U.S. homeownership falls to the lowest levels in almost 20 years, blared the headlines. Lots of articles explained “Why Your Home is Not a Good Investment” and why Americans think owning a home is better for them than it is. It seems that America’s former love affair with real estate is over.
Blame the recency effect. People have a disconcerting tendency to give more weight to what just happened than long-term trends. This is why the monthly jobs report, a very rough estimate, has such an outsize impact on the markets. This same effect is what is driving people toward renting over buying.
A little context is needed.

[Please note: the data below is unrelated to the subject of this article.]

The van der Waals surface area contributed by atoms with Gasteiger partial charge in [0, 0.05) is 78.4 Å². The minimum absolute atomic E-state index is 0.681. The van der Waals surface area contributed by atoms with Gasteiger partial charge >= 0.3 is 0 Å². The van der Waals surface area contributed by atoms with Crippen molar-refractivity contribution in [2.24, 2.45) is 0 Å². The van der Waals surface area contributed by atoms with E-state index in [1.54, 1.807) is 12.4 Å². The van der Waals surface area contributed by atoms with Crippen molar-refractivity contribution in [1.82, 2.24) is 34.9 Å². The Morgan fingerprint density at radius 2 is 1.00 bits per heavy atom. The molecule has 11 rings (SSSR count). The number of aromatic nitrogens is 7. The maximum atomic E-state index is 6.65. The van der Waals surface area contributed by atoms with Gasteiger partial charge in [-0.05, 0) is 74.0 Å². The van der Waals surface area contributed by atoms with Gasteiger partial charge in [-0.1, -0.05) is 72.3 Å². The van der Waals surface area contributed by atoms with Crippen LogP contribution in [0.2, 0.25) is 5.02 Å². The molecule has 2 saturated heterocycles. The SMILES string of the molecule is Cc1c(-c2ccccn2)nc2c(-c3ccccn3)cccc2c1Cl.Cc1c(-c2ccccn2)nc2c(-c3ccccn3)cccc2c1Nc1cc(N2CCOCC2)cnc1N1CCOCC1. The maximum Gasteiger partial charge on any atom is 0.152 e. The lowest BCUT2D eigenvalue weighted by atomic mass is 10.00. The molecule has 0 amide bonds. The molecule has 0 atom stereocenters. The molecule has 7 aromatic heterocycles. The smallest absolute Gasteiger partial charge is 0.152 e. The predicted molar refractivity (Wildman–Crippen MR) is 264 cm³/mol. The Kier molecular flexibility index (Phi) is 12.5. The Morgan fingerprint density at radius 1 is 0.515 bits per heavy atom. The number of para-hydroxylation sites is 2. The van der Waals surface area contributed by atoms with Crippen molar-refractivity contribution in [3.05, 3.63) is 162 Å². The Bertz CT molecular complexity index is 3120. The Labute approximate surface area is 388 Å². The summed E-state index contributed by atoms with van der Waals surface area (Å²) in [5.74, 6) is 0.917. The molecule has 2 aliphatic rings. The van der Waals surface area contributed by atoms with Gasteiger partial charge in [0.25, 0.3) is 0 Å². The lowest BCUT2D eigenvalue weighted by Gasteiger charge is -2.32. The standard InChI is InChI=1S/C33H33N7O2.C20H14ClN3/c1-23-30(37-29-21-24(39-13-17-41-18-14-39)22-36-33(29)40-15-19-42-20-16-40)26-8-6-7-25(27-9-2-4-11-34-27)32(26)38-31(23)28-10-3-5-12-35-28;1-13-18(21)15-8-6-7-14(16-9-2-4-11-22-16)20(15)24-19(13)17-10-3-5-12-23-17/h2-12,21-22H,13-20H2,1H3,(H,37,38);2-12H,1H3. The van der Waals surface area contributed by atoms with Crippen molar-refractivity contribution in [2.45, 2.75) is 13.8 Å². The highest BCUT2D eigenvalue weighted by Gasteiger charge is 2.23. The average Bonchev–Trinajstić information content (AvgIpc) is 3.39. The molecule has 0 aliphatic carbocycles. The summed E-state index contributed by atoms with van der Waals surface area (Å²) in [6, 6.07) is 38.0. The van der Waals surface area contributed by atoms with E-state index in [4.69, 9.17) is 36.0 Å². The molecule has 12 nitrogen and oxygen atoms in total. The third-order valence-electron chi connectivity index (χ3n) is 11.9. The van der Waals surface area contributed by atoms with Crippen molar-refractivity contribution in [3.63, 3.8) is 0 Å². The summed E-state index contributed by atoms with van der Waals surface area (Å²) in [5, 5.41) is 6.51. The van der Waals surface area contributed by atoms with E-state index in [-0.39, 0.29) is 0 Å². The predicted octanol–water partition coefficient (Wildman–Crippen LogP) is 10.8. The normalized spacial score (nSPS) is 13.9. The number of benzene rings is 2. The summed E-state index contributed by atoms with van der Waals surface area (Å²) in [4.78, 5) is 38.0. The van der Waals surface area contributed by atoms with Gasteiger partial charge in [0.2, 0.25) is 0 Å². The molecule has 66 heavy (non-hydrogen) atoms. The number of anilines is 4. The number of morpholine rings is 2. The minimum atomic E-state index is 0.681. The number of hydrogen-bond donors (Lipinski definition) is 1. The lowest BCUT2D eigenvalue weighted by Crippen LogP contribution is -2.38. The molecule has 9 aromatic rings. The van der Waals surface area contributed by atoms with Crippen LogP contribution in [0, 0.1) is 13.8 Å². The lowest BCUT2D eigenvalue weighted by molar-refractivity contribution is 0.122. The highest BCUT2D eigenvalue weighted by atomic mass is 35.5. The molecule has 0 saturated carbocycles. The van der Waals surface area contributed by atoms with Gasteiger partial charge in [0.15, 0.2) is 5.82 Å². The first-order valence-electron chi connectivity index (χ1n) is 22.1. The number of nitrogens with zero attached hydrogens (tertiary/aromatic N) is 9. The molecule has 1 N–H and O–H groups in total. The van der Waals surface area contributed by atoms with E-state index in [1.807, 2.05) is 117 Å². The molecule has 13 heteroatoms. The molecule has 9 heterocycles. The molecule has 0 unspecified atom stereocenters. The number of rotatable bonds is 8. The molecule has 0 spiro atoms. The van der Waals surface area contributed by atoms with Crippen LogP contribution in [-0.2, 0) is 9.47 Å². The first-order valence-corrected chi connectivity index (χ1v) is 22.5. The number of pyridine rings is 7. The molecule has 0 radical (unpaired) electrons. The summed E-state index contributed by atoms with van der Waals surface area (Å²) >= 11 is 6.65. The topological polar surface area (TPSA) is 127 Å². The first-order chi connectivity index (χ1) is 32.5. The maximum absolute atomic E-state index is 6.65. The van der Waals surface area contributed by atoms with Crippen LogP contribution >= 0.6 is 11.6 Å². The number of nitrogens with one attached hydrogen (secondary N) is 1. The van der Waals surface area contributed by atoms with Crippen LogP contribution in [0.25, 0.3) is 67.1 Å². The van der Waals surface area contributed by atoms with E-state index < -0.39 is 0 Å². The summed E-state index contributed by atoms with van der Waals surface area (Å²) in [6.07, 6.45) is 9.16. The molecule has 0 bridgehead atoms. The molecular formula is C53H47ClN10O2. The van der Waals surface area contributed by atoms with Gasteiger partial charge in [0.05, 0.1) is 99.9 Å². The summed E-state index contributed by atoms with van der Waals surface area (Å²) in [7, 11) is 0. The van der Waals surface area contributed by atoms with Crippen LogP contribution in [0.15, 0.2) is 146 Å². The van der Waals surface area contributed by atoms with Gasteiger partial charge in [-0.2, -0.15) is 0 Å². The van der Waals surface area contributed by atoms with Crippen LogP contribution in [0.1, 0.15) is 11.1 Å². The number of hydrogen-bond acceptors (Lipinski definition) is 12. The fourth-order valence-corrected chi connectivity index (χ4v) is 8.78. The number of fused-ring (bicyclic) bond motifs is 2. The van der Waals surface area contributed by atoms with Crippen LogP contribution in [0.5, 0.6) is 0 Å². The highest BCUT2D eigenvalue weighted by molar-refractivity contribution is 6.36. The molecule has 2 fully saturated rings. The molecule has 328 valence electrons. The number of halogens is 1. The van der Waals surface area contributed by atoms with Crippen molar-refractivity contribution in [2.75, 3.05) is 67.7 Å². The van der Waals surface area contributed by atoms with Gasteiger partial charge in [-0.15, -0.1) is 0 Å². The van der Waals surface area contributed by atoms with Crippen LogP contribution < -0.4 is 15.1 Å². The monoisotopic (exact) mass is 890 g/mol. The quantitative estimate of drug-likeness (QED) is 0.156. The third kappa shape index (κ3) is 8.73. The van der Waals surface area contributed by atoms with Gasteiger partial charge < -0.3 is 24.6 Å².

Let me preface this by noting I was very bearish on U.S. residential real estate in the last decade. All the metrics — median income to median home price, cost of renting versus owning, residential real estate value relative to gross domestic product — showed an extremely overvalued market by two to three standard deviations. Before it was all over, economists Carmen Reinhart and Ken Rogoff argued that we were in a credit bubble and housing was due for a 35 percent crash. Continues here
Please use the comments to demonstrate your own ignorance, unfamiliarity with empirical data and lack of respect for scientific knowledge. Be sure to create straw men and argue against things I have neither said nor implied. If you could repeat previously discredited memes or steer the conversation into irrelevant, off topic discussions, it would be appreciated. Lastly, kindly forgo all civility in your discourse . . . you are, after all, anonymous.